Theatre critics and other performing arts community people often wonder how best to make a graceful exit from a venue when you don't like the show and have to run the gauntlet past the director/performers/producer etc on your way out to the sanctity of the nearest bar.Some people I know simply slip out during the applause so that they don't have to risk confronting the artists. Ungracious cowards. Others adopt the "two block rule", smiling benignly when asked what they thought of the show as they head out the door, and only letting out their … [Read more...]

From Washington DC to Camdeboo

When Marin Theatre Company decided to stage Athol Fugard's 1989 play My Children! My Africa! 11 months ago, Barack Obama's ascent to the U.S. presidency was a faraway prospect, not the dizzying reality that it became yesterday when the former Illinois senator was sworn in as this country's 44th president.Experiencing Fugard's drama about a country on the brink of change just a few hours after having stood with hundreds of people on the Berkeley campus watching the inauguration celebrations on a big screen presented a different angle on the … [Read more...]

Hold the Curtain!

A funny thing happened at The Garage, an underground performance space in San Francisco's SOMA district, on Sunday night: The venue's artistic director, Joe Landini, held the curtain for at least15 minutes minutes while several audience members tried to find parking and even went as far as to call one of them on her cellphone to find out her estimated time of arrival."Everyone say, 'Hi Jessica'," Landini instructed, striding up to the front of the room theatrically with his cellphone pressed to his ear. He was going to milk this one for all it … [Read more...]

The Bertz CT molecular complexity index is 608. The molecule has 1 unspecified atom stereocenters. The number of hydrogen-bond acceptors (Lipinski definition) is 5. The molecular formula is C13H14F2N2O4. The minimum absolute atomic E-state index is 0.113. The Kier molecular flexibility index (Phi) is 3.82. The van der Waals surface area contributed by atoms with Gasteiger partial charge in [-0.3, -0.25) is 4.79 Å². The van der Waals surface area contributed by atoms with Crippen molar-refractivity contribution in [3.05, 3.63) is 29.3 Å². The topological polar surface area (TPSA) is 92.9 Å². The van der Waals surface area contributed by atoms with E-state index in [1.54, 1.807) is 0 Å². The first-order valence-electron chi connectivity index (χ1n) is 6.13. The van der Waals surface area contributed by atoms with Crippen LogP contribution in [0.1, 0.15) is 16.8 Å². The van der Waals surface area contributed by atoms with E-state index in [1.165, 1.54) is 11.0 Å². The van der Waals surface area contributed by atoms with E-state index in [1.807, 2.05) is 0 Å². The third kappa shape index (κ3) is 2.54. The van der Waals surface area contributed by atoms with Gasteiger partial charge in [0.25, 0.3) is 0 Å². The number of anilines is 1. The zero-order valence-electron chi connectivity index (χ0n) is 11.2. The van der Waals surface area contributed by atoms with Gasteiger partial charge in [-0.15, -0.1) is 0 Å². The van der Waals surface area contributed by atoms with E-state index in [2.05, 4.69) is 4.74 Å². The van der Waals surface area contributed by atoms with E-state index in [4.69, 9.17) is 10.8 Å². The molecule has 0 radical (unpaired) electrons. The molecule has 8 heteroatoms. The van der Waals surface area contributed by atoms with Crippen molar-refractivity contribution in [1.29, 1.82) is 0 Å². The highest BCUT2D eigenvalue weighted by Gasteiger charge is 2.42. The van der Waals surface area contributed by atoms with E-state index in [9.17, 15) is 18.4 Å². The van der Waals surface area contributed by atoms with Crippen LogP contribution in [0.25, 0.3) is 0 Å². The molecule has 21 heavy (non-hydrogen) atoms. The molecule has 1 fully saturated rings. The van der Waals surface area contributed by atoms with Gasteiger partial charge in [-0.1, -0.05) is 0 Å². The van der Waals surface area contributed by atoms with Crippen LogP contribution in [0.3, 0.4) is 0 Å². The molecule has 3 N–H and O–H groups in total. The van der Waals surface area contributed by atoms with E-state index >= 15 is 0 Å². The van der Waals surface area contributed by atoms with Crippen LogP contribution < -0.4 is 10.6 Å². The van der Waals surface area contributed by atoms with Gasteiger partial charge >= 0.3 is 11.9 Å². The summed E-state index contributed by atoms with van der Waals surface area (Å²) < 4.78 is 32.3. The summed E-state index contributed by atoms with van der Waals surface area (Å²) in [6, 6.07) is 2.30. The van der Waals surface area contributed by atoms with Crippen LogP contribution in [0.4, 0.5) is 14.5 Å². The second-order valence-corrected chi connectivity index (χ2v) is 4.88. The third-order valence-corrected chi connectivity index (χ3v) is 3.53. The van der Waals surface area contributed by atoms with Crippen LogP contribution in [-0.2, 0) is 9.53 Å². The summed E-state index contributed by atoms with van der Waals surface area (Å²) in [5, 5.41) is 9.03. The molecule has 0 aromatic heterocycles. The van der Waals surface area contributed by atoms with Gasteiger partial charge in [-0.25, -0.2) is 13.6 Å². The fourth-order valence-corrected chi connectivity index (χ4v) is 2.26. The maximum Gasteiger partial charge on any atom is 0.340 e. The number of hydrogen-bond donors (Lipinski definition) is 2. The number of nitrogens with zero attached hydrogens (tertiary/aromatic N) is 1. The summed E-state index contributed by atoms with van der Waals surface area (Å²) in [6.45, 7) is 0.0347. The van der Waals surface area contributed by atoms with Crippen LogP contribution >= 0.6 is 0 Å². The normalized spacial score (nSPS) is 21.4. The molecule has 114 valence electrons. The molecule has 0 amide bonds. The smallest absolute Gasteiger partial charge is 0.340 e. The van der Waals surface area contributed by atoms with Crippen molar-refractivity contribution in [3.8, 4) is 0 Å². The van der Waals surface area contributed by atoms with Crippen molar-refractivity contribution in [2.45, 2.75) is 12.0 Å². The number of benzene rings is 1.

Dance With A Sense Of Humor

Contemporary dance / physical theatre has a reputation for taking itself a little too seriously. The performers' appearance and movements might look comical to audience members -- it's hard not to laugh at a dance troupe that walks on stage wearing green, furry leotards and phallic head-dresses and then proceeds to do the moonwalk -- but the artists themselves are, all too often, a frightfully earnest bunch, hellbent on their Important Mission of delivering Great Art.So it's always refreshing to come across dance companies who have a bit of a … [Read more...]

Maestro Carneiro